This piece was originally published in the 2017 Haas Institute newsletter.

Since 2012, I've had a front row seat to an unfolding crisis in my role as Director of Research. The Haas Institute was approached a few years ago by the California Department of Housing and Community Development to conduct research to assess housing needs in the state as part of a new 10-year statewide housing plan. We began by examining the previous statewide housing plan from 2000, focusing in particular on its projected demand for housing. We then compared it, all these years later, with the number of units actually produced. It came as a shock to discover that the production of units fell far short of projected demand. We also uncovered research showing that California was among the most housing-cost burdened states in the country, with especially harmful effects on low-income families, who were being pushed from their homes and neighborhoods.   

The Haas Institute was one of the few participants at the table back in 2014 who were raising serious concerns about the supply-side problems, as well as the risks of displacement and harm to communities. Since then, the Bay Area and many parts of California have witnessed double-digit increases in rents and home prices, and gentrification has greatly accelerated. Neighborhoods have been transformed as local businesses and places of worship have been pushed out, replaced by high-end establishments.  

There appears to have been a tipping point reached recently in the broader public awareness of the depth and scope of the crisis. There is now broad consensus that a crisis exists, and recognition across sectors that something has to happen. That’s the good news. The bad news is that the political will needed to actually address the housing problem is enormous and, more critically, there is no broad agreement about how best to approach, let alone solve, the crisis.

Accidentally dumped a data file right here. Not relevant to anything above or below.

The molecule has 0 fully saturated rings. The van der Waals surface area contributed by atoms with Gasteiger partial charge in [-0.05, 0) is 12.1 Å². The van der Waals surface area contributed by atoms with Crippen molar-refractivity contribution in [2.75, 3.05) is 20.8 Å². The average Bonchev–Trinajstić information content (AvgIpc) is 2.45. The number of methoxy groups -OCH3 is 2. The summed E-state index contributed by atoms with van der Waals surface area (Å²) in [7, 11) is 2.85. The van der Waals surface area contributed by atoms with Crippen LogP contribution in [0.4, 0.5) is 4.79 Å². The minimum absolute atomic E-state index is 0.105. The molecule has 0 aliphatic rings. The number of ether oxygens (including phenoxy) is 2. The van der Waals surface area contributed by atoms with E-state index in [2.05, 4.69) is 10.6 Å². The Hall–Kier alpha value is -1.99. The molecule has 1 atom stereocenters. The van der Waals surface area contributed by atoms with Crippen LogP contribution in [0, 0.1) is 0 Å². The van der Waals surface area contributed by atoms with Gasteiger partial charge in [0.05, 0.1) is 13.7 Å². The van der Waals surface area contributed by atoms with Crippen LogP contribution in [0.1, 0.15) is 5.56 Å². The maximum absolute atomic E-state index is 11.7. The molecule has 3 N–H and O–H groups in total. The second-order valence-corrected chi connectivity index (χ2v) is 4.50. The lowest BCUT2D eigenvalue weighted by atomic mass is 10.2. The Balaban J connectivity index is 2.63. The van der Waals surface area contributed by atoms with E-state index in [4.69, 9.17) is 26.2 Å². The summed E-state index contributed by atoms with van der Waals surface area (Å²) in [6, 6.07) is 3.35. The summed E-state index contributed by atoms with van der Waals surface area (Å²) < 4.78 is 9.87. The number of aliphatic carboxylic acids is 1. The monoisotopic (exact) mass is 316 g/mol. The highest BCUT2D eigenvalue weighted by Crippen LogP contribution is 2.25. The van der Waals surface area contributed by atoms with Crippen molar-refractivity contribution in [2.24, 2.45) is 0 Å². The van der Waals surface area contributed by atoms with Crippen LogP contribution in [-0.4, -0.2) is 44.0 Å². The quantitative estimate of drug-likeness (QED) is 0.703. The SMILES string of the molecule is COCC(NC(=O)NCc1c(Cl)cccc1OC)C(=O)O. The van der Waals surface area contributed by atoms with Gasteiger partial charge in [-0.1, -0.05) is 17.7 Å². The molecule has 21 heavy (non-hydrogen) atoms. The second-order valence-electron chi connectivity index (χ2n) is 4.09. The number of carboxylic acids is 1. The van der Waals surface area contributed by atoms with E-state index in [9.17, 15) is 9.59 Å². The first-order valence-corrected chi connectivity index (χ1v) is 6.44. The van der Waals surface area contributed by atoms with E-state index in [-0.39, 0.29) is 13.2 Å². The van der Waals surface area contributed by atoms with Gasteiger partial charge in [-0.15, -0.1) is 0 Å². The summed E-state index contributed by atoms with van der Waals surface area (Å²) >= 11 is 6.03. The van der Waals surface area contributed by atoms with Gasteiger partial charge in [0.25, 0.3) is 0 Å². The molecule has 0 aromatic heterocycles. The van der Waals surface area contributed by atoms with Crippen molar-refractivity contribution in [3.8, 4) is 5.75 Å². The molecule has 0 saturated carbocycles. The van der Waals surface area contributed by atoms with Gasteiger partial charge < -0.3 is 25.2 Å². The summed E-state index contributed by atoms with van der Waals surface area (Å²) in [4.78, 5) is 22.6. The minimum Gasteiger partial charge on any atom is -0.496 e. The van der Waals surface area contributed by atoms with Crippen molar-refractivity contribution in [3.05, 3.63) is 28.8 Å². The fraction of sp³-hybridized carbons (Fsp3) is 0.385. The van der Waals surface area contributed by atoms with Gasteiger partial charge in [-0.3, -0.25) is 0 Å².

Affordable housing advocates are justifiably skeptical of generic supply-side strategies that would take years if not decades to trickle down to an affordable level. So-called YIMBYs (Yes In My Backyard advocates), on the other hand, are also right that the depth and nature of the crisis cannot be solved by preservation of existing housing stock and building or expanding affordable housing alone. Middle-income displacement is part of what is causing the affordability crisis in traditionally lower income and working class neighborhoods. Young professionals are moving into these neighborhoods.  Middle income families are displaced into lower income communities, who are displacing existing residents further afield. 

Another dimension of this crisis is the shocking racial impacts. Richmond, California has lost half of its Black population between 1980 and 2010, and Oakland lost at least 50,000 during that same period. San Francisco lost more than half of its Black population between 1970 and 2010, which is now under 5 percent, and fell by an estimated 10 percent between 2010 and 2014 alone.